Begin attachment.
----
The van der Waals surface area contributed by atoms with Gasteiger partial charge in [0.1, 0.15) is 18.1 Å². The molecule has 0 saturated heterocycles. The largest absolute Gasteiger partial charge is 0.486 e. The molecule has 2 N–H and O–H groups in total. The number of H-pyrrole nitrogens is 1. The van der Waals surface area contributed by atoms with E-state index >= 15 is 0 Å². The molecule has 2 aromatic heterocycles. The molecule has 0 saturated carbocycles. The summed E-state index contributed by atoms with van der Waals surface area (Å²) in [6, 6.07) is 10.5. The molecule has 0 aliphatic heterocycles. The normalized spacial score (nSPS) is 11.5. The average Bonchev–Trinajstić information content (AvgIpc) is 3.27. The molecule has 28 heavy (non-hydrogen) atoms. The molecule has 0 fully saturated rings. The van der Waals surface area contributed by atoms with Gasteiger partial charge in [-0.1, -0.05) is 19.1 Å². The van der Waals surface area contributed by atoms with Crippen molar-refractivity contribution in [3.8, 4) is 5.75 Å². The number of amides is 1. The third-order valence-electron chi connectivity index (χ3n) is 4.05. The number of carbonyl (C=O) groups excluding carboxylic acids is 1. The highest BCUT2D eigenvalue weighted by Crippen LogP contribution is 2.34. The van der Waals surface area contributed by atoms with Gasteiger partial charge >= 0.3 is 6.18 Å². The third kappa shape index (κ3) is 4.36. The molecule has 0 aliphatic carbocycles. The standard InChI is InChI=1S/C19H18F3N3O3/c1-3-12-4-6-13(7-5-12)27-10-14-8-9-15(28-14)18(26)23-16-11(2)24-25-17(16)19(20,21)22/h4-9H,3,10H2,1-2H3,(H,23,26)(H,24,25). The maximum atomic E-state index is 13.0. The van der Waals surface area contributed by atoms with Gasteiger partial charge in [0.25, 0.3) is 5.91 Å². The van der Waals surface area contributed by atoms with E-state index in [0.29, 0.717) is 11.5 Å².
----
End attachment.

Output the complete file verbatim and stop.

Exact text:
The van der Waals surface area contributed by atoms with Gasteiger partial charge in [0.1, 0.15) is 18.1 Å². The molecule has 0 saturated heterocycles. The largest absolute Gasteiger partial charge is 0.486 e. The molecule has 2 N–H and O–H groups in total. The number of H-pyrrole nitrogens is 1. The van der Waals surface area contributed by atoms with E-state index >= 15 is 0 Å². The molecule has 2 aromatic heterocycles. The molecule has 0 saturated carbocycles. The summed E-state index contributed by atoms with van der Waals surface area (Å²) in [6, 6.07) is 10.5. The molecule has 0 aliphatic heterocycles. The normalized spacial score (nSPS) is 11.5. The average Bonchev–Trinajstić information content (AvgIpc) is 3.27. The molecule has 28 heavy (non-hydrogen) atoms. The molecule has 0 fully saturated rings. The van der Waals surface area contributed by atoms with Gasteiger partial charge in [-0.1, -0.05) is 19.1 Å². The van der Waals surface area contributed by atoms with Crippen molar-refractivity contribution in [3.8, 4) is 5.75 Å². The number of amides is 1. The third-order valence-electron chi connectivity index (χ3n) is 4.05. The number of carbonyl (C=O) groups excluding carboxylic acids is 1. The highest BCUT2D eigenvalue weighted by Crippen LogP contribution is 2.34. The van der Waals surface area contributed by atoms with Gasteiger partial charge >= 0.3 is 6.18 Å². The third kappa shape index (κ3) is 4.36. The molecule has 0 aliphatic carbocycles. The standard InChI is InChI=1S/C19H18F3N3O3/c1-3-12-4-6-13(7-5-12)27-10-14-8-9-15(28-14)18(26)23-16-11(2)24-25-17(16)19(20,21)22/h4-9H,3,10H2,1-2H3,(H,23,26)(H,24,25). The maximum atomic E-state index is 13.0. The van der Waals surface area contributed by atoms with Gasteiger partial charge in [0.25, 0.3) is 5.91 Å². The van der Waals surface area contributed by atoms with E-state index in [0.29, 0.717) is 11.5 Å².